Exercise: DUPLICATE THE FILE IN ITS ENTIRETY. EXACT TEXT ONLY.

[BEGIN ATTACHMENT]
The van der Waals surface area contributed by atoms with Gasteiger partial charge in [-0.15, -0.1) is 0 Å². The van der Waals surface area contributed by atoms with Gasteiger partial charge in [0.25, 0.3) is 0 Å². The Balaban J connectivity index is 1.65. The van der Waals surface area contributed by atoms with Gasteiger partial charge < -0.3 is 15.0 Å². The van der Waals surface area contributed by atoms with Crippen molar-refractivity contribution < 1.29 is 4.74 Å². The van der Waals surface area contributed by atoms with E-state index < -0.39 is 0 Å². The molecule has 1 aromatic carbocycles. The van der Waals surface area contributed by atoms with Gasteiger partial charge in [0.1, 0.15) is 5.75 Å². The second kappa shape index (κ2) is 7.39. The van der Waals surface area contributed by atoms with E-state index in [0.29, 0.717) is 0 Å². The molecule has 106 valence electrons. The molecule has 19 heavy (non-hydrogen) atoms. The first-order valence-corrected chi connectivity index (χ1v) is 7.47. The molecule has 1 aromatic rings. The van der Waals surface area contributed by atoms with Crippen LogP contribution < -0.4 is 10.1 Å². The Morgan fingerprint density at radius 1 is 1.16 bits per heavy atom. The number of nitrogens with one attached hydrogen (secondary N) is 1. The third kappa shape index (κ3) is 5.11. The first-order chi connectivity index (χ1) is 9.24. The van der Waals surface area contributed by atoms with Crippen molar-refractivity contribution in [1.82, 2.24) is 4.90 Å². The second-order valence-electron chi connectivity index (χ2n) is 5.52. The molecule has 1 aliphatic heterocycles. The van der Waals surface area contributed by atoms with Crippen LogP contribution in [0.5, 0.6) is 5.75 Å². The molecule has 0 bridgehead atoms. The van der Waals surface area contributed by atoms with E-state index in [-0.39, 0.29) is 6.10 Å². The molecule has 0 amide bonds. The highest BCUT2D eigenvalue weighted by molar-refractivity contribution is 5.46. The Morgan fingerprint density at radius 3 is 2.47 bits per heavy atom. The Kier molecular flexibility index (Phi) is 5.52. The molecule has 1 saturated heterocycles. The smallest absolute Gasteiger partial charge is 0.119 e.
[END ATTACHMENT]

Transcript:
The van der Waals surface area contributed by atoms with Gasteiger partial charge in [-0.15, -0.1) is 0 Å². The van der Waals surface area contributed by atoms with Gasteiger partial charge in [0.25, 0.3) is 0 Å². The Balaban J connectivity index is 1.65. The van der Waals surface area contributed by atoms with Gasteiger partial charge < -0.3 is 15.0 Å². The van der Waals surface area contributed by atoms with Crippen molar-refractivity contribution < 1.29 is 4.74 Å². The van der Waals surface area contributed by atoms with E-state index < -0.39 is 0 Å². The molecule has 1 aromatic carbocycles. The van der Waals surface area contributed by atoms with Gasteiger partial charge in [0.1, 0.15) is 5.75 Å². The second kappa shape index (κ2) is 7.39. The van der Waals surface area contributed by atoms with E-state index in [0.29, 0.717) is 0 Å². The molecule has 106 valence electrons. The molecule has 19 heavy (non-hydrogen) atoms. The first-order valence-corrected chi connectivity index (χ1v) is 7.47. The molecule has 1 aromatic rings. The van der Waals surface area contributed by atoms with Crippen LogP contribution < -0.4 is 10.1 Å². The Morgan fingerprint density at radius 1 is 1.16 bits per heavy atom. The number of nitrogens with one attached hydrogen (secondary N) is 1. The third kappa shape index (κ3) is 5.11. The first-order chi connectivity index (χ1) is 9.24. The van der Waals surface area contributed by atoms with Crippen molar-refractivity contribution in [1.82, 2.24) is 4.90 Å². The second-order valence-electron chi connectivity index (χ2n) is 5.52. The molecule has 1 aliphatic heterocycles. The van der Waals surface area contributed by atoms with Crippen LogP contribution in [0.5, 0.6) is 5.75 Å². The molecule has 0 bridgehead atoms. The van der Waals surface area contributed by atoms with E-state index in [-0.39, 0.29) is 6.10 Å². The molecule has 0 amide bonds. The highest BCUT2D eigenvalue weighted by molar-refractivity contribution is 5.46. The Morgan fingerprint density at radius 3 is 2.47 bits per heavy atom. The Kier molecular flexibility index (Phi) is 5.52. The molecule has 1 saturated heterocycles. The smallest absolute Gasteiger partial charge is 0.119 e.